The brothers, on the other hand, see a bright future ahead of themselves, the intoxicating prospect of not only subsistence, but also unbounded prosperity.  Yosef, their long-lost brother, and his patron the all-powerful Pharaoh, will see to it that they are well established in the goodly land of Goshen.  They exhibit none of the uneasiness that plagues their old father, for they see in the allure of Egypt the promise of security and wealth.

 

How eagerly they had announced the news of Yosef's unexpected survival to the aging Yaakov. "Yosef is still alive, and he rules over all of Egypt!" (Bereishit 45:26) may indicate not only intense excitement over their vanished brother's resurfacing, but also subliminal assessments of their hopes for the morrow.  Packing their belongings and gathering their flocks, they journey southwards, buoyed rather than bowed by thoughts of their impending emigration.

 

Arriving in Egypt, the household receives a royal welcome.  Yosef explains to Pharaoh the shepherding tradition of the family, and they are duly settled in the fertile region of Goshen where there is much grazing land for their flocks.  Securing an audience for them, Yosef presents five of the brothers before Pharaoh.  They said to Pharaoh: "We are shepherds, as our ancestors were.  We have come to sojourn in the land; there is no grazing for our flocks, for the famine in Canaan is acute.  Let your servants dwell in the land of Goshen" (Bereishit 47:4).  Pharaoh accedes to their request, indicating to Yosef that "the land of Egypt is before you, settle your father and brothers in the best district.  Let them dwell in the land of Goshen, and if you see capable men among them, then appoint them as officers over my flocks!" 

 

The Royal Audiences: the Brothers vs. Yaakov

 

Curiously, there is a disagreement among the early sources concerning the identity of the five brothers presented by Yosef to Pharaoh.  Rashi (11th century, France), relying on the Midrash, identifies them as the weakest of the five.  He explains that Yosef, fearing for their fate, wanted to avoid their selection by Pharaoh, and therefore chose unimpressive representatives of the family.  Other early sources, however, suggest that Yosef presented the five strongest brothers before Pharaoh, in which case the intent and the effect would obviously be the opposite (see Targum Yonatan and Radak on 47:2).  According to this second view, we may perhaps posit that the brothers are only too happy to be provided with an opportunity to demonstrate their capabilities to Pharaoh; if Yosef their brother could rise to such prominence, why not they?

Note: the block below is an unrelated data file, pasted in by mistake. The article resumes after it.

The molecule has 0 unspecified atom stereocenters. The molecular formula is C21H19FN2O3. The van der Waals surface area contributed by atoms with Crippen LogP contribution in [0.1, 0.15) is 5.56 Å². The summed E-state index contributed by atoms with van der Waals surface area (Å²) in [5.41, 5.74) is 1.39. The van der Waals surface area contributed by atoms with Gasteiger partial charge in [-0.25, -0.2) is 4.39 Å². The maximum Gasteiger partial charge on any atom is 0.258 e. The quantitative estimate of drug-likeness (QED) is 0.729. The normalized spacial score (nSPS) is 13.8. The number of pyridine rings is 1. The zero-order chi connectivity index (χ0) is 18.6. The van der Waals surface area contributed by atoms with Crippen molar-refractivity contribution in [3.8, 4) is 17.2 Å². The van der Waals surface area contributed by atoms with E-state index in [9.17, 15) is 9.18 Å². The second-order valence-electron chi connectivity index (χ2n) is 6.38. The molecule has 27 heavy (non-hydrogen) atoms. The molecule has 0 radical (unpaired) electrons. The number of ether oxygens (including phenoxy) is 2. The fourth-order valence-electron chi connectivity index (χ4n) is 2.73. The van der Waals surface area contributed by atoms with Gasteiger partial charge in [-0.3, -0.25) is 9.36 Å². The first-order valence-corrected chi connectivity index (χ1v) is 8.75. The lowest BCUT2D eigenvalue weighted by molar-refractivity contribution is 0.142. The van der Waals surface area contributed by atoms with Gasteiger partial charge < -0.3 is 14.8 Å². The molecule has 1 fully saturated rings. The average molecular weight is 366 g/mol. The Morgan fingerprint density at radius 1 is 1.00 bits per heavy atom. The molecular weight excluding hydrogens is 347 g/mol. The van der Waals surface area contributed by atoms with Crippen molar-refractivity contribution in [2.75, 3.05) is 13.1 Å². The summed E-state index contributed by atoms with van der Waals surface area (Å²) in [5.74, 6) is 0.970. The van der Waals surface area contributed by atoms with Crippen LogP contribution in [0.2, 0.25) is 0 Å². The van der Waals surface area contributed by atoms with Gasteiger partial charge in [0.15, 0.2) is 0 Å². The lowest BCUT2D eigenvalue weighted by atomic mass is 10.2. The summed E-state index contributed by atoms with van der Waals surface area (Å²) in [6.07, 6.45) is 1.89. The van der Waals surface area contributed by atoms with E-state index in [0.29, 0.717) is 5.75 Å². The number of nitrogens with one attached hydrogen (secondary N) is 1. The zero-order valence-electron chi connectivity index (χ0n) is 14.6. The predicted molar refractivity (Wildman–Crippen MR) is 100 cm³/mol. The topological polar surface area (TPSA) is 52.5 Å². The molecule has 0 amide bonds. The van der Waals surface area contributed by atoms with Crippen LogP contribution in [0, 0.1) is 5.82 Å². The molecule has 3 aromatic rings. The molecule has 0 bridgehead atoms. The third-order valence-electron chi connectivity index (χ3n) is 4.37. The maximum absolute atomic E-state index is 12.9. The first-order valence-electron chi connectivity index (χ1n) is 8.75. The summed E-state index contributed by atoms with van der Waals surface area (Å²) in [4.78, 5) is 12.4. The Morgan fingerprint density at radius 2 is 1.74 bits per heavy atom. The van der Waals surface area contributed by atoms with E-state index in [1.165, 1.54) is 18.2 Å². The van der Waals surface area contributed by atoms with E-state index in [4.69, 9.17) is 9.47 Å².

Following their audience is one of the most unusual and inexplicable meetings recorded in the text of the Torah: "Yosef brought his father Yaakov, and stood him before Pharaoh.  Yaakov greeted Pharaoh.  Pharaoh said to him: 'How old are you?'  Yaakov responded: 'The days of my sojournings are a hundred and thirty years.  The days of my life have been few and difficult, and they did not reach the length of my ancestors' lives, in the days of their sojournings.'  Yaakov blessed Pharaoh, and took leave of his presence" (Bereishit 47:7-10). 

 

What is the purpose of this meeting, and why does Yaakov respond to Pharaoh's generic question with such anguish?  Why does the Torah deem the dialogue significant enough to record for posterity?  How are we to understand their exchange within the larger context?  The Radak (13th century, Provence), reflecting a sentiment probably shared by most of the classical commentaries, candidly admits: "I can find no good reason why this episode should be recorded" (47:7).  After all, we are by this point well aware of Yosef's honored position in Pharaoh's household, and have already seen that his relationship with the king is so intimate that he can effortlessly secure his ear and his support.  On the other hand, Yaakov certainly has no ambitions as his children may, and he hopes to reap no material benefits from the encounter.  Besides, are we not already sufficiently convinced of Yaakov's greatness to make such an encounter superfluous?

 

The Theme of Time

 

Let us begin by ascertaining the subject of their dialogue.  Clearly, it relates to time.  Pharaoh is either taken aback by Yaakov's gnarled appearance of advanced age (Ramban, 13th century Spain, 47:9), or else asks a polite and formulaic question that even commoners often employ when making the acquaintance of the very old.  Yaakov, however, takes the opportunity to not only state his chronological age but to briefly describe the quality of those years: they have been hard and thankless, filled with disappointment, difficulty, and no small amount of misfortune.   Remarkably, however, Yaakov speaks of 'the days of the years of my sojournings' ('meGURai').  This last term, which he employs twice, is always used in a spatial context, but never in a temporal one.  Thus, the Torah often speaks of 'the land of their sojournings' (see Bereishit 28:4, Shemot 6:4), meaning the land in which they dwell.  But how are we to understand 'days' or 'years' of sojournings?